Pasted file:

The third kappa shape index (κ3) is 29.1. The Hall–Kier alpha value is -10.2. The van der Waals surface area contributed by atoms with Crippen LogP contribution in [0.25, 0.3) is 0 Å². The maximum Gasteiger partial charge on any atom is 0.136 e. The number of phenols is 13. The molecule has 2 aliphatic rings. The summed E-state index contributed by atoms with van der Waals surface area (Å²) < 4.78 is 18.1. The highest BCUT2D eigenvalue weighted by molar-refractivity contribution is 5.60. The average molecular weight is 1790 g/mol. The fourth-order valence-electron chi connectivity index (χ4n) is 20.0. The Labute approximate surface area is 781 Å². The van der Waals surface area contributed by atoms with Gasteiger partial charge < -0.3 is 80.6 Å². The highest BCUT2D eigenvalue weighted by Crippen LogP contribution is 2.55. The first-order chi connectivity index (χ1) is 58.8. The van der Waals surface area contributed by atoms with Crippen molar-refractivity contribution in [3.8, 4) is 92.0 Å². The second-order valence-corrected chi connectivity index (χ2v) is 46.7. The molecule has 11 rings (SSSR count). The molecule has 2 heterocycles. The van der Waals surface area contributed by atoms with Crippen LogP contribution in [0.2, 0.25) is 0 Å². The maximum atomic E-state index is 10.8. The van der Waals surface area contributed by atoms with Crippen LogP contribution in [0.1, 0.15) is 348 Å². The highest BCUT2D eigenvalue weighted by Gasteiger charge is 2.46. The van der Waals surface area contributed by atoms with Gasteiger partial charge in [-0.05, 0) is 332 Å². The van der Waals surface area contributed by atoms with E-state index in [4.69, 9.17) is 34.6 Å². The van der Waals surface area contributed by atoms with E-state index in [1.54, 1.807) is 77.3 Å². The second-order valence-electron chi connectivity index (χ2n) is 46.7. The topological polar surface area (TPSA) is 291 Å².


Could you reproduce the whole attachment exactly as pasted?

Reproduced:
The third kappa shape index (κ3) is 29.1. The Hall–Kier alpha value is -10.2. The van der Waals surface area contributed by atoms with Crippen LogP contribution in [0.25, 0.3) is 0 Å². The maximum Gasteiger partial charge on any atom is 0.136 e. The number of phenols is 13. The molecule has 2 aliphatic rings. The summed E-state index contributed by atoms with van der Waals surface area (Å²) < 4.78 is 18.1. The highest BCUT2D eigenvalue weighted by molar-refractivity contribution is 5.60. The average molecular weight is 1790 g/mol. The fourth-order valence-electron chi connectivity index (χ4n) is 20.0. The Labute approximate surface area is 781 Å². The van der Waals surface area contributed by atoms with Gasteiger partial charge < -0.3 is 80.6 Å². The highest BCUT2D eigenvalue weighted by Crippen LogP contribution is 2.55. The first-order chi connectivity index (χ1) is 58.8. The van der Waals surface area contributed by atoms with Crippen molar-refractivity contribution in [3.8, 4) is 92.0 Å². The second-order valence-corrected chi connectivity index (χ2v) is 46.7. The molecule has 11 rings (SSSR count). The molecule has 2 heterocycles. The van der Waals surface area contributed by atoms with Crippen LogP contribution in [0.2, 0.25) is 0 Å². The maximum atomic E-state index is 10.8. The van der Waals surface area contributed by atoms with Crippen LogP contribution in [0.1, 0.15) is 348 Å². The highest BCUT2D eigenvalue weighted by Gasteiger charge is 2.46. The van der Waals surface area contributed by atoms with Gasteiger partial charge in [-0.05, 0) is 332 Å². The van der Waals surface area contributed by atoms with E-state index in [4.69, 9.17) is 34.6 Å². The van der Waals surface area contributed by atoms with E-state index in [1.54, 1.807) is 77.3 Å². The second-order valence-electron chi connectivity index (χ2n) is 46.7. The topological polar surface area (TPSA) is 291 Å².